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Preparing to Preach on Joel for Advent 2

This weekend is the second week of Advent. We will light the candle of LOVE. The Narrative Lectionary calls for Joel 2:12-13, 28-29.

I preached on this text, on Advent 2, four years ago and created this image back then. You can hear the sermon here.

advent-candle-text

Now, I come to the text again, wearing different lenses.

This post has two purposes: 

A New Bible Bookshelf Page

First, I want to inform you that I have finally created a separate page for the prophet Joel in the Bible Bookshelf. I’ve embedded the Bible Project’s Video on Joel there. Check out the page HERE.

A Mental Sketch for the Sermon

Second, I want to think through an idea and get your feedback.

Doom and Gloom

There seem to be two contrasting images of God going on in this set of readings. On the one hand, there is a call for repentance in Joel 2:12-13. Joel compels the people of Judah to rend their hearts, not their garments. He implores them to return to the Lord. What happens if they don’t? Do the locusts devour them? Yes, God is described as patient and loving, but the underlying message seems to be: make it fast before it’s too late. Think of the street corner preaching holding up the sign: Repent! The End is Near!

Social Justice and Equality

On the other hand, in Joel 2:28-29, Joel describes the promise that, in the Day of the Lord, God will pour out the Spirit on ALL people, regardless of social status. This reinforces our big theme for the year: God’s Promise for Everyone. This is the God of Grace and inclusivity.

Which one is accurate?

It is at this point that my own lenses, crafted by my own story, color my reading heavily. These texts can be read through two radically different lenses.

Saved by Decision

On the one hand I hear the voices of my Baptist upbringing. “You must confess your sins, repent, and get right with God. Then you can be saved.” You make the decision. God’s love is offered, but if you don’t accept it, then the locusts eat you and you burn in Hell. But if you make the decision to accept Jesus as your personal Lord and Savior, then you will be filled with the Holy Spirit and the Day of the Lord will be your victory and you can enter into the glory of God’s Kingdom where everyone is equal.

Saved by Grace

My Lutheran colleagues stand in stunned horror at the previous paragraph. Salvation is not based upon our decision, they say, but is based upon God’s grace. Luther said that, because we are in bondage to sin and cannot free ourselves, we are not even good enough to make the right decision. The emphasis, from this lens, is to focus on the social justice of the Spirit in vv. 28-29. The social strata and oppressive systems are obliterated by the Spirit. God is so slow to anger, so abounding in steadfast love, and so relenting in punishment, that ultimately, Love wins and the Spirit gets poured out on everyone, whether you rend your hearts or not.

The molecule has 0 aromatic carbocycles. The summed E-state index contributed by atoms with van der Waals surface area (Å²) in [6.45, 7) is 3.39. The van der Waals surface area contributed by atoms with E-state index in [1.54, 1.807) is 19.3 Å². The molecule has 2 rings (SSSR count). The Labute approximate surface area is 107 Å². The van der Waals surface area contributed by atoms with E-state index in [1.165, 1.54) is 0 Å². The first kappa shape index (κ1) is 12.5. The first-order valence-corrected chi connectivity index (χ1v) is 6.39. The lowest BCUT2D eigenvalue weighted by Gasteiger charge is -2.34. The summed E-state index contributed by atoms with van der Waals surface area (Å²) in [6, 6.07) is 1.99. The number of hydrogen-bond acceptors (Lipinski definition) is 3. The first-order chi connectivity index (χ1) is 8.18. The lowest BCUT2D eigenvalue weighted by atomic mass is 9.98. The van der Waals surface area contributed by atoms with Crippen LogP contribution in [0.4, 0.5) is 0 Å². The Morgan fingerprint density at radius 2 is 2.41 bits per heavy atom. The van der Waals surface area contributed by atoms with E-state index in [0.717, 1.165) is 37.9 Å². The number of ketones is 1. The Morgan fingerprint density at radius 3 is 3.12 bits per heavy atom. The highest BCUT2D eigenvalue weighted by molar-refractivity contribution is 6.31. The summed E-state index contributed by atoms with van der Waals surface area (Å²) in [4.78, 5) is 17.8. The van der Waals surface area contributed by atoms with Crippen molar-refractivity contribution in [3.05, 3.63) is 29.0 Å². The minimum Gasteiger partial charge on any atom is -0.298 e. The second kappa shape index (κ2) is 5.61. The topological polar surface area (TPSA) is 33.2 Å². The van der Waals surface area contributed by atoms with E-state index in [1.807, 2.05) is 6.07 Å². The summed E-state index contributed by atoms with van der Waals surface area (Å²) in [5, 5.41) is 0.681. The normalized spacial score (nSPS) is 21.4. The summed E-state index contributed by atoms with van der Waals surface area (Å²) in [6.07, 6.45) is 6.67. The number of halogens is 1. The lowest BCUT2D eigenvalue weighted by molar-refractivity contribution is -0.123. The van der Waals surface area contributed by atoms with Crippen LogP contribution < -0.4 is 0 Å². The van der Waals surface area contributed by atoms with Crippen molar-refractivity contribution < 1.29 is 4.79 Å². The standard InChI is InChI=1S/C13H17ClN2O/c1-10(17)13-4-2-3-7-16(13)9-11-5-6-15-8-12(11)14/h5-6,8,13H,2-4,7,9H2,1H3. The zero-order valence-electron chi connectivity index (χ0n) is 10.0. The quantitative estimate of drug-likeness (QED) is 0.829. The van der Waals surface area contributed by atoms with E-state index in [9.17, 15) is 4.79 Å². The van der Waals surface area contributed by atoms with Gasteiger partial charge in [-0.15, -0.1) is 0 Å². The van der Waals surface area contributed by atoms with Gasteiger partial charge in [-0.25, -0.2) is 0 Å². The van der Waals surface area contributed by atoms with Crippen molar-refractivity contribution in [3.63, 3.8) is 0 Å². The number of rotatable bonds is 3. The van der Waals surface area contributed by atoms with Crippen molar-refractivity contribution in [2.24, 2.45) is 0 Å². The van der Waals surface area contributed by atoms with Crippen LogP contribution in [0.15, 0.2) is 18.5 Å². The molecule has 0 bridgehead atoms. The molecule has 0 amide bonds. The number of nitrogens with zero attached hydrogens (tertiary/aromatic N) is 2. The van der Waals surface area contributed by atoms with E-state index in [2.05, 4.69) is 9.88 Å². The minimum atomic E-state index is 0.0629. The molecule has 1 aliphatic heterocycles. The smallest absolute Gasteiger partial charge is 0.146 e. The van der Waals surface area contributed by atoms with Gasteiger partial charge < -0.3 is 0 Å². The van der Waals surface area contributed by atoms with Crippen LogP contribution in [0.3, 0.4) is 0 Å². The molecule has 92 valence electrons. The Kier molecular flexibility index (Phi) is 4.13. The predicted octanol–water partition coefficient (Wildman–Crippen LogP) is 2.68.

The Candle of Love

These two portraits are caricatures, of course. Yet, I think the gulf between these theologies and the people within these theological camps is very real. I know I feel the tension in a very real way, on a regular basis.

Now, I think the fact that these two texts fall, this weekend, under the light of the candle named LOVE is a wonderful opportunity to demonstrate how the underlying intuition of both perspectives is accurate and necessary to understand the Promise and the Kingdom of God.

What if the question is not about whether you are “in” or “out” or assured of going to Heaven when you die? What if salvation is all about relationships?

The promise, the Kingdom of God, is all about love.

Think about it. True love cannot exist unless our hearts are torn open in an honest, humble, repentant, and vulnerable attitude toward God, self, and others. If we are not willing to rend our hearts, then the possibility for loving relationship is thwarted. Love requires vulnerability and vulnerability is a decision.

God saves us. God’s love will wait forever. Yet, if we don’t fast and mourn, own up to our failures, and open our hearts toward God, self, and others, then our hearts can never be filled with the Spirit and the equality and mutuality of the Promised Kingdom will never happen.

What happens, then, if we don’t rend our hearts and return to the Lord? God does not punish you for that. God’s love is unconditional and freely offered. Always. Yet, if your heart is hard and un-rended, then you cannnot experience the fullness of love and the relationship with God, self, and others for which you were created. This is a Hellish reality.

We are invited to enter the Promise every day; to rend our hearts in confession and repentance, so that the filling of the Spirit will overflow in God’s liberating, life-giving promise for Everyone.

Feedback

What do you think? Am I completely off base? What lenses do you bring to this text? Is this a preach-worthy topic?

 

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